Heavy spending on the project is reflected in budget figures published by local authorities. In the first six months of this year, Xinjiang spent $1.89-billion of "special work" funds to build new police stations, construct an integrated video and media surveillance sharing platform, and, among other things, fund "centralized closed education and training," local budget documents show. The last of those appears to include re-education. (The region's total special funding on "stability maintenance" reached nearly $7-billion, outstripping the education budget by 10 per cent.)
The budget numbers, and statistics on security hiring, were uncovered by Adrian Zenz, a researcher who specializes in Tibet and Xinjiang at the European School of Culture and Theology in Korntal-Münchingen, Germany. Re-education is "Chinese Communist Soviet-style social re-engineering," he told The Globe and Mail. China is attempting a "systematic replacement of the previous cultural structure, which was really religion-dominated, with secular Chinese Communist values."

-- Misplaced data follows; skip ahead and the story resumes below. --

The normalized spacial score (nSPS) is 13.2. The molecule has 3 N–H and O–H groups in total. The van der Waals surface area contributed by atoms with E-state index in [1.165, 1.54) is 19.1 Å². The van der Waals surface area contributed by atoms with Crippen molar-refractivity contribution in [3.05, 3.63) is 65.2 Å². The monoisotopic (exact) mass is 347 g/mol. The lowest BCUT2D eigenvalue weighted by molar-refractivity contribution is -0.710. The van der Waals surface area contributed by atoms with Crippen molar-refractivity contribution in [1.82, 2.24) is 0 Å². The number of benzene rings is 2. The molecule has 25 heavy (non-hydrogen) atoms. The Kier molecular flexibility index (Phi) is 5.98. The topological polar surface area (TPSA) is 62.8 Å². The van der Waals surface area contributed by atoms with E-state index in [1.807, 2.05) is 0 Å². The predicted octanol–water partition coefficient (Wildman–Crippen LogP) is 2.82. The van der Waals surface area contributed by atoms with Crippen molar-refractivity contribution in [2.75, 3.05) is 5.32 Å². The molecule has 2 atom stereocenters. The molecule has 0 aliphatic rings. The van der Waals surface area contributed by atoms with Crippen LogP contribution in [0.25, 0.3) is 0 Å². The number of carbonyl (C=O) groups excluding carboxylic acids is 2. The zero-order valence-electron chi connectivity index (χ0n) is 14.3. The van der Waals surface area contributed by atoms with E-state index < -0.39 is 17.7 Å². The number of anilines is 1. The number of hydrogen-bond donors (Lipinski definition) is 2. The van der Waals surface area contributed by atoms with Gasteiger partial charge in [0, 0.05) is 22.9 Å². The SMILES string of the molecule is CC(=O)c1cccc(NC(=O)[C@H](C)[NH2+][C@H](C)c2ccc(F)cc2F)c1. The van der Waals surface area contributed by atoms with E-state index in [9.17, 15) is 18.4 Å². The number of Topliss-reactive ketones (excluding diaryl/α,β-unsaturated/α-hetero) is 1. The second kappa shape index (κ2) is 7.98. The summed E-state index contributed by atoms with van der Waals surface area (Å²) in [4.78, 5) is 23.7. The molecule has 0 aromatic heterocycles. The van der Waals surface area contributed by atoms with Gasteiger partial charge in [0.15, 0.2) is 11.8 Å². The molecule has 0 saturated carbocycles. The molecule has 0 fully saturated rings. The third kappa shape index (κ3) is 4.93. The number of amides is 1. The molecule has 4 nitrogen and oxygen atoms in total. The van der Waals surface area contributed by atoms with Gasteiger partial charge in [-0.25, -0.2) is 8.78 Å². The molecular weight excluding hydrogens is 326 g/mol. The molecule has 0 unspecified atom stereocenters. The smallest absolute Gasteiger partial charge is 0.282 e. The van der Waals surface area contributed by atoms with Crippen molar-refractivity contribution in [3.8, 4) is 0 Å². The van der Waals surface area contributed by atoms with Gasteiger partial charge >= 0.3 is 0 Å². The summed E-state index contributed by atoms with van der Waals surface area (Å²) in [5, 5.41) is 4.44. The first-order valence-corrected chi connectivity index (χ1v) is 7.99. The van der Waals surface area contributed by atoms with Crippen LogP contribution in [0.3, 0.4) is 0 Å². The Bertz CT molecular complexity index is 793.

"These are the methods of the Cultural Revolution and of the early Mao era, where you indoctrinate a people."
China, Mr. Zenz said, wants to root out not just extremism but deep-seated religious adherence. Religion is acceptable as a costume worn on holidays. "But within your heart and core, you must be compatible firstly with Han culture, and capable of speaking the language, but also politically."
Evidence for this is laid out for all to see in Xinjiang, where a sheet of paper posted in a residential area of Turpan late this summer stated that a disciplinary inspection tour in July and August would target a list of infractions committed by officials and deemed serious. Among its targets: anyone found to be "opposing the secularization of religion."